In the face of foreign opinion, the communist states presented themselves as a society without unemployment, without taxes, without crime, without internal conflicts, with free education and health care, symbolic rent, summer camps and holiday homes paid by the state, etc., etc. Surprisingly, Ms. Hoxha does not list all these benefits of the system, or maybe the journalist has cut them…! Behind the mosaic façade that consisted of all these achievements was hidden the terrifying truth that weighed on the Albanians for almost half a century. Unemployment officially did not exist, but 70% of the population that continued to experience the age of serfdom, where slaveholders were replaced by chiefs and secretaries, worked “from dawn to dusk” to be rewarded, in most cases well with a two-ounce wheat bread. As for the “working class”, or “popular intelligence”, it is enough to remember that to buy a simple TV, the salary of 7-8 months or more was not enough.
Social conflicts and crime were administered by the party-state itself, through its Enverist ideology and Stalinist practice. The class war was the main engine that moved the monstrous machine of the state party, it was the eternal confrontation between two parts of the same trunk, of the inhabitants of Albania. The dictatorship of the proletariat was the ugliest and most ominous expression of the institutionalized crime in power; it was the greatest way that the Albanian people had tried in its millennial history. Arrests, executions, forced labor sentences, half a century of internment is the most macabre manifestations of communist crime, but Ms. Hoxha does not speak about them.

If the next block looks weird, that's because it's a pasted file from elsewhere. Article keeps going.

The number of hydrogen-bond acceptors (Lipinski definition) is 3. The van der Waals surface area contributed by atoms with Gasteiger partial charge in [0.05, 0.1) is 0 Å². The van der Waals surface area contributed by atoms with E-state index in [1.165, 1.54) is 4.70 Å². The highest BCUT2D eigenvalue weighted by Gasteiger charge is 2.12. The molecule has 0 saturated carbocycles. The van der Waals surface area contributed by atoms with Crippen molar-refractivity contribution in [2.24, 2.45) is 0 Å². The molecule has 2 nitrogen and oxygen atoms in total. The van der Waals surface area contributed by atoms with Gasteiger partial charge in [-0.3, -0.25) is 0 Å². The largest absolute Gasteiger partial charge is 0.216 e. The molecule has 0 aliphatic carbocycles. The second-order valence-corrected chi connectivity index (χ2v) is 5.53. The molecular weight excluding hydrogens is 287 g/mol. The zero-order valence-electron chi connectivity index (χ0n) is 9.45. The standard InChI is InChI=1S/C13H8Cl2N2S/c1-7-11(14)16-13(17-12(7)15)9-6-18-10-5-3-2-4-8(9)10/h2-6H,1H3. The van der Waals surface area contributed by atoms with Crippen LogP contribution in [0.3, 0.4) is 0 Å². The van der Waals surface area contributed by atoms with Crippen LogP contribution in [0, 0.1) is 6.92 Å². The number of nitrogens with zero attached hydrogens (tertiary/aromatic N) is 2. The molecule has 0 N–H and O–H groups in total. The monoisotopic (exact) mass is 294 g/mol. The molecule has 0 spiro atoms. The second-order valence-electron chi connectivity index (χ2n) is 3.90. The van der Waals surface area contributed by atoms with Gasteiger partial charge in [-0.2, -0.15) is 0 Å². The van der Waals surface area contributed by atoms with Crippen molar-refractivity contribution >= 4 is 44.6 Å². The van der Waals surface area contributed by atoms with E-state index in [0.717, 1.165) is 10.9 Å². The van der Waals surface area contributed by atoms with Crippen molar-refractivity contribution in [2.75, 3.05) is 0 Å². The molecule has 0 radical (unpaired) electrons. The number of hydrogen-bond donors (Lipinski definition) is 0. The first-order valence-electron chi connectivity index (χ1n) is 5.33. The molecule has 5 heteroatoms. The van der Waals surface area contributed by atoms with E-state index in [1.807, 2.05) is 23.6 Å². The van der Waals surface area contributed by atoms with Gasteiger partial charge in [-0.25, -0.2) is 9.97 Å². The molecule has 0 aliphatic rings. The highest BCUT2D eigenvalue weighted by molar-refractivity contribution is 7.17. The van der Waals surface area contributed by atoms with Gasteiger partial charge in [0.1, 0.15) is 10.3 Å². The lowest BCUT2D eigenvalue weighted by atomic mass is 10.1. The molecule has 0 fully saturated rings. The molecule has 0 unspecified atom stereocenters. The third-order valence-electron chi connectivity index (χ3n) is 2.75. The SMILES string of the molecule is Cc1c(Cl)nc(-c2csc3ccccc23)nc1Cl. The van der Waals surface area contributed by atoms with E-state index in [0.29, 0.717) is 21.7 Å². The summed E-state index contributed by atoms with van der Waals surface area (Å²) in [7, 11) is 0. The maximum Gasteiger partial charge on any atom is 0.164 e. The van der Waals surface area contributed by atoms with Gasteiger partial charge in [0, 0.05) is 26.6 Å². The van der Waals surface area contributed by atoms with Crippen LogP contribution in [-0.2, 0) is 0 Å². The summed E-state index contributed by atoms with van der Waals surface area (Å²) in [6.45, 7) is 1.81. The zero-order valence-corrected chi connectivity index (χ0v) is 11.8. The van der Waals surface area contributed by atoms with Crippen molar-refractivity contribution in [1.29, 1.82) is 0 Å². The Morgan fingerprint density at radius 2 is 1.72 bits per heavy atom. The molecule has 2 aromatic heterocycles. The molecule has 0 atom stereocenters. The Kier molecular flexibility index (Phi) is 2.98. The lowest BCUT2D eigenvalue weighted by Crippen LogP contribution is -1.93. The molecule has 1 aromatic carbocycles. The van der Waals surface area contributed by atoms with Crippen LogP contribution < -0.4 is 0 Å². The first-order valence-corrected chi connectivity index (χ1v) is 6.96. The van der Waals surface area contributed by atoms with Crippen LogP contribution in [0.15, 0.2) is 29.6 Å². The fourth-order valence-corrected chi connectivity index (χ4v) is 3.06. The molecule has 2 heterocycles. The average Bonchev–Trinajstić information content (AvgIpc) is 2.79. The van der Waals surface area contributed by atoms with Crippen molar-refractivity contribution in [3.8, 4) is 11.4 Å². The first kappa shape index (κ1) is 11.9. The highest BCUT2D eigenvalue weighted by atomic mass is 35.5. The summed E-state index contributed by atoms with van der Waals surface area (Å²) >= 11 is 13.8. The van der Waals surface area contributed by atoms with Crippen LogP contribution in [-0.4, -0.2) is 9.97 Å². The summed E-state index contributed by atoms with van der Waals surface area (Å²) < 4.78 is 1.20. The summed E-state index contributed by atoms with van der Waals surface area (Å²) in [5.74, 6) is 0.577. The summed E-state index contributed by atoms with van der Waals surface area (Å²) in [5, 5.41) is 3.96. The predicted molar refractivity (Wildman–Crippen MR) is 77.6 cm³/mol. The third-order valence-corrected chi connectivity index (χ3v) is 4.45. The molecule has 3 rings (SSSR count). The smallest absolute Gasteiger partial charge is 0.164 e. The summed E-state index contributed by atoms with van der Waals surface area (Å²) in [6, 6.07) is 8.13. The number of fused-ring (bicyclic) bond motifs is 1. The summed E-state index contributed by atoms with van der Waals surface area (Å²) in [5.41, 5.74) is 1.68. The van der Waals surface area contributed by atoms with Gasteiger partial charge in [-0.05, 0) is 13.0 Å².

For him, as for many others in the East and the West, these truths should not be mentioned, they are annoying, they should be the property of the past, although those who commit crimes today are honored as they once were and those who suffered them continue to live in the ghetto of misery and contempt. Yet a question comes unknowingly: does he sleep peacefully already from the height of her eighty years, man’s balance time for everything he has done and has not done in his life? Do her dreams disturb the ghosts of thousands of her compatriots, massacred and killed by her husband’s seymen, known or unknown to her, when they point the finger at her as the closest collaborator of ‘Nero of Albania’? Or is the conscience so tinned that the expression “Macbeth killed sleep…” has no meaning?
The journalist asks a provocative question quite tactfully as after Biaggi’s style, which the lady says she likes very much: will they do everything you have done without regret? The answer is evasive and is accompanied by a smile reminiscent of Mephistopheles. She tries to justify and present in bright colors everything of her time. It is not the fruit of reminiscences of human nature, but unwavering, blind, indisputable conviction. According to her, Enver’s Albania was a place of peace, work, vacation, education of people, moral values. Now she complains that the values of her time no longer exist, that they have been exchanged for the parameters of a capitalist society, with all its flaws, with the mafia, with the young rich, with a system that teaches people to do nothing. .
Maybe there is something real in her claims about today’s Albania, but the lady should have the honesty to say that if there are bad phenomena in Albanian society today, the responsibility cannot be dismissed by the people who were formed in its Marxist schools, who led the transition and who govern the country today. She speaks with some contempt for them, accusing them of being subject to the powerful of the West, in contrast to Enver who did not do such a thing, “therefore they isolated him”. The lady has a brief memory and forgets what her husband has expressed towards the powerful of the East, during his long “reign”. It would be enough to remember the expression: “Without the Yugoslavia of Marshal Tito, Albania cannot live a single day.”
The journalist’s half-voice remark that: “you are isolated yourself”? She responds with a burst of pride, reminiscent of her party’s congressional tribunes, and a series of articles and literature that had the idea of ”resistance” to revisionism at its core. “We broke up first with Moscow and then with Beijing because we were coherent communists and not revisionists…”! Mrs. Hoxha cannot go beyond the framework of herself.